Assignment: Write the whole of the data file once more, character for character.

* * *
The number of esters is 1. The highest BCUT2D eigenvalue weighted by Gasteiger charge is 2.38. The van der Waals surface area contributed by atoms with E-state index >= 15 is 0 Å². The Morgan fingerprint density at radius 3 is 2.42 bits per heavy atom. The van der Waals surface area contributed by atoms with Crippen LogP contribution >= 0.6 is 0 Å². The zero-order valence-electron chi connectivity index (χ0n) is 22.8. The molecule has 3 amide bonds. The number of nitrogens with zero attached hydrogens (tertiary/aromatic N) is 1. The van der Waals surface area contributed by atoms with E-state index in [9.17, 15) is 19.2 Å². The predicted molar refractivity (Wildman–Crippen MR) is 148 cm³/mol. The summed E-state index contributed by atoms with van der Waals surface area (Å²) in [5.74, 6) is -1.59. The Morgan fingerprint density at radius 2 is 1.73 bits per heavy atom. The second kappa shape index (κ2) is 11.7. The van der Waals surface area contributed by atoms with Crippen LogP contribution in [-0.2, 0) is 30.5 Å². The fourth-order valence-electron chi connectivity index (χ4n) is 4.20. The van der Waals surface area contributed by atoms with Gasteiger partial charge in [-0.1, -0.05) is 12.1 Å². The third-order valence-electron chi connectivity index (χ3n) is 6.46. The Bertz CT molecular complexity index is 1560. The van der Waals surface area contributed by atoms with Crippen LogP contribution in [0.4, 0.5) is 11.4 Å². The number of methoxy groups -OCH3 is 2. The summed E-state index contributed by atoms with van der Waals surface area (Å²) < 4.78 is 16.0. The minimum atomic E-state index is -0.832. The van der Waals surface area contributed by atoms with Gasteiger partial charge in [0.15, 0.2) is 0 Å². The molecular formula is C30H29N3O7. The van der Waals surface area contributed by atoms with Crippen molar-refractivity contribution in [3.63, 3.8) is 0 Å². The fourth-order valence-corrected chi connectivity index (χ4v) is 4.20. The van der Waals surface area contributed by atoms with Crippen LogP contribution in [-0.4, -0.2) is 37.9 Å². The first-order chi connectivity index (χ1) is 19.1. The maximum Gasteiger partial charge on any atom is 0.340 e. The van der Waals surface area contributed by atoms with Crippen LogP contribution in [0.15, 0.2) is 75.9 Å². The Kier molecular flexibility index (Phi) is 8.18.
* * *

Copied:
The number of esters is 1. The highest BCUT2D eigenvalue weighted by Gasteiger charge is 2.38. The van der Waals surface area contributed by atoms with E-state index >= 15 is 0 Å². The Morgan fingerprint density at radius 3 is 2.42 bits per heavy atom. The van der Waals surface area contributed by atoms with Crippen LogP contribution >= 0.6 is 0 Å². The zero-order valence-electron chi connectivity index (χ0n) is 22.8. The molecule has 3 amide bonds. The number of nitrogens with zero attached hydrogens (tertiary/aromatic N) is 1. The van der Waals surface area contributed by atoms with E-state index in [9.17, 15) is 19.2 Å². The predicted molar refractivity (Wildman–Crippen MR) is 148 cm³/mol. The summed E-state index contributed by atoms with van der Waals surface area (Å²) in [5.74, 6) is -1.59. The Morgan fingerprint density at radius 2 is 1.73 bits per heavy atom. The second kappa shape index (κ2) is 11.7. The van der Waals surface area contributed by atoms with Crippen LogP contribution in [-0.2, 0) is 30.5 Å². The fourth-order valence-electron chi connectivity index (χ4n) is 4.20. The van der Waals surface area contributed by atoms with Gasteiger partial charge in [-0.1, -0.05) is 12.1 Å². The third-order valence-electron chi connectivity index (χ3n) is 6.46. The Bertz CT molecular complexity index is 1560. The van der Waals surface area contributed by atoms with Crippen LogP contribution in [0.4, 0.5) is 11.4 Å². The number of methoxy groups -OCH3 is 2. The summed E-state index contributed by atoms with van der Waals surface area (Å²) < 4.78 is 16.0. The minimum atomic E-state index is -0.832. The van der Waals surface area contributed by atoms with Gasteiger partial charge in [0.15, 0.2) is 0 Å². The molecular formula is C30H29N3O7. The van der Waals surface area contributed by atoms with Crippen molar-refractivity contribution in [3.63, 3.8) is 0 Å². The fourth-order valence-corrected chi connectivity index (χ4v) is 4.20. The van der Waals surface area contributed by atoms with Crippen LogP contribution in [-0.4, -0.2) is 37.9 Å². The first-order chi connectivity index (χ1) is 19.1. The maximum Gasteiger partial charge on any atom is 0.340 e. The van der Waals surface area contributed by atoms with Crippen LogP contribution in [0.15, 0.2) is 75.9 Å². The Kier molecular flexibility index (Phi) is 8.18.